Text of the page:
That was number 6, let us go ahead and see what number 7 has to offer.0913

We are asked to compute an integral here.0922

We have the integral from 0 to 1/4 of 16/ 1 + 16t² dt.0926

You remember some of your integral formulas, there was an integral formula0941

where the integral of 1/ 1 + x² dx was equal to the inv tan(x) + c.0945

This thing, then I'm going to rewrite, I’m going to pull the 16 out.0961

16 × the integral from 0 to 1/4 of 1/,0967

I’m going to write this as 1 + 4t².0984

I just change the 16t², I wrote it as (4t)² dt.0994

I’m just going to do a little bit of u substitution here.0999

I’m going to call u for t, therefore du = 4 dt.1003

Therefore, dt is equal to du/ 4.1011

What we get is 16.1019

This integral with the u substitution, we get 16, 0 to ¼, 1/ 1 + u² × dt is du/ 4.1023

I go ahead and pull the 4 out.1041

I can write this as 16/ 4 × the integral from 0 to 1/ 4 of + 1/ 1 + u² du,1043

which is equal to 4 × the inv tan of u which is equal to 4 × the inv tan or u is 4t.1057

From 0 to 1/4 which is equal to, I will go to the next page, not a problem.1077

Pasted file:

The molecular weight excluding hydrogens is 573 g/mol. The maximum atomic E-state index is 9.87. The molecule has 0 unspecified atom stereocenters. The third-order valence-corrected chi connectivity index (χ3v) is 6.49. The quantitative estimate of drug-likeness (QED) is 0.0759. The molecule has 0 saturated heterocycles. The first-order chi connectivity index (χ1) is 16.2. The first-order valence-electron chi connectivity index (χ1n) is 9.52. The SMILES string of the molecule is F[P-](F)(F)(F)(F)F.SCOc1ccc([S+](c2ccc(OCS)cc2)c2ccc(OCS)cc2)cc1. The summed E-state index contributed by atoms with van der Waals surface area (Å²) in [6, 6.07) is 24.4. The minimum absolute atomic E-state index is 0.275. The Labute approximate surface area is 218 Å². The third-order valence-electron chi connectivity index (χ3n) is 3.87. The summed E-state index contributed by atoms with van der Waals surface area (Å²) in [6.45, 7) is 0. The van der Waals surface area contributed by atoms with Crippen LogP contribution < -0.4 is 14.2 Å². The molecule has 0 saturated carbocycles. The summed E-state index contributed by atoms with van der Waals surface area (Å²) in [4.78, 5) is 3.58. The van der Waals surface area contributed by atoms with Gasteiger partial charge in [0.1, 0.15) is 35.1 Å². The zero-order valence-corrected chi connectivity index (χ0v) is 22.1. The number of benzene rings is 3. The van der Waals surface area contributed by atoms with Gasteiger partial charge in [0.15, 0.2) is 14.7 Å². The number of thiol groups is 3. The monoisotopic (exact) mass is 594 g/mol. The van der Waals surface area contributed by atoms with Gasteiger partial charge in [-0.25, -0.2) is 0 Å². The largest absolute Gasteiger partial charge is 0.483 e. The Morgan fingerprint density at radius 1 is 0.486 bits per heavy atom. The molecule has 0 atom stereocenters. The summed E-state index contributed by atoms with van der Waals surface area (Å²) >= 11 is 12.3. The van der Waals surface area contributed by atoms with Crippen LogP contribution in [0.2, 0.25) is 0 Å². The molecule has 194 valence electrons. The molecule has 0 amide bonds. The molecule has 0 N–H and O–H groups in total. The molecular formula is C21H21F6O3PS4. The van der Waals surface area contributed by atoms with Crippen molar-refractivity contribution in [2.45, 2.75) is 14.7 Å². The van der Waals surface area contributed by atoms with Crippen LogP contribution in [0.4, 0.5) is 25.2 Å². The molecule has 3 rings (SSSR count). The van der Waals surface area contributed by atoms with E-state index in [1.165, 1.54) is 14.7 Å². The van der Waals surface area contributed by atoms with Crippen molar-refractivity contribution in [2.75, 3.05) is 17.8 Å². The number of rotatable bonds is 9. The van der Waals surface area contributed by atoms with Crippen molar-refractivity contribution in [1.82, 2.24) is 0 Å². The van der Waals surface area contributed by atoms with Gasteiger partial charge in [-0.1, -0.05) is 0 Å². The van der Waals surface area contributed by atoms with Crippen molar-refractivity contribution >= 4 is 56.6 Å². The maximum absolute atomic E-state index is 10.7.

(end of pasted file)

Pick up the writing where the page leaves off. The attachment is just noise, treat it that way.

Which is equal to 4 × the inv tan of 1 – inv tan of 0.1088

We get = 4 × the inv tan of 1 is π/4 -,1110

The inv tan of 0 is 0 = π.1121

Our answer is d, that is it.1130

A little bit of a recognition of what the integral formula is for 1/ 1 + x².1132

In this case, 1 + 1/ u², slight manipulation.1138

And then, use the u substitution to go ahead and take care of that.1141

Let us move on to number 8.1147

What is question number 8 asking us to do.1156

We have to determine the derivative of this particular expression.1159

ddx, 2x⁴ – 2x/ 2x⁴ + 2x.1168

What is the best way to approach this?1184

What is the best way to do this?1197

Okay, that is not a problem.1204

Before we actually start with the quotient rule, more than likely we are going to be using the quotient rule here.1205

Before we do that, let us see if there is something that we can actually do this function to make it a little easier on us.1210

Especially, when you take a look at the choices.1219

The choices have 2x³ + 2 in the denominator, except one of them which is 1 + x³.1222

Before we actually start taking the derivative, let us see if there is something we can do here.1230

This 2x⁴ - 2x/ 2x⁴ + 2x.1234

Let me factor out a 2x and I end up with x³ - 1, if I’m not mistaken.1247

I got a 2x here and I have got an x³ + 1 over here.1254

2x actually vanishes.1259

What I'm left with is x³ - 1/ x³ + 1.1261

Our f is the x³ - 1 and our g is our x³ + 1.1269

Now f’(x), the quotient rule is gf’ – fg’/ g².1274

We just have to work it out.1285

This is going to equal x³ + 1 × 3x² – fg’ - x³ - 1 × 3x²/ x³ + 1².1288

That is going to equal 3x⁵ + 3x² – 3x⁵ + 3x²/ x³ + 1².1310

3x⁵ and 3x⁵ goes away, that leaves us with a final answer of 6x²/ x³ + 1².1327

This happens to coercive with answer d.1339

That is about it, pretty straightforward.1342

If you just gone ahead and started doing that,1345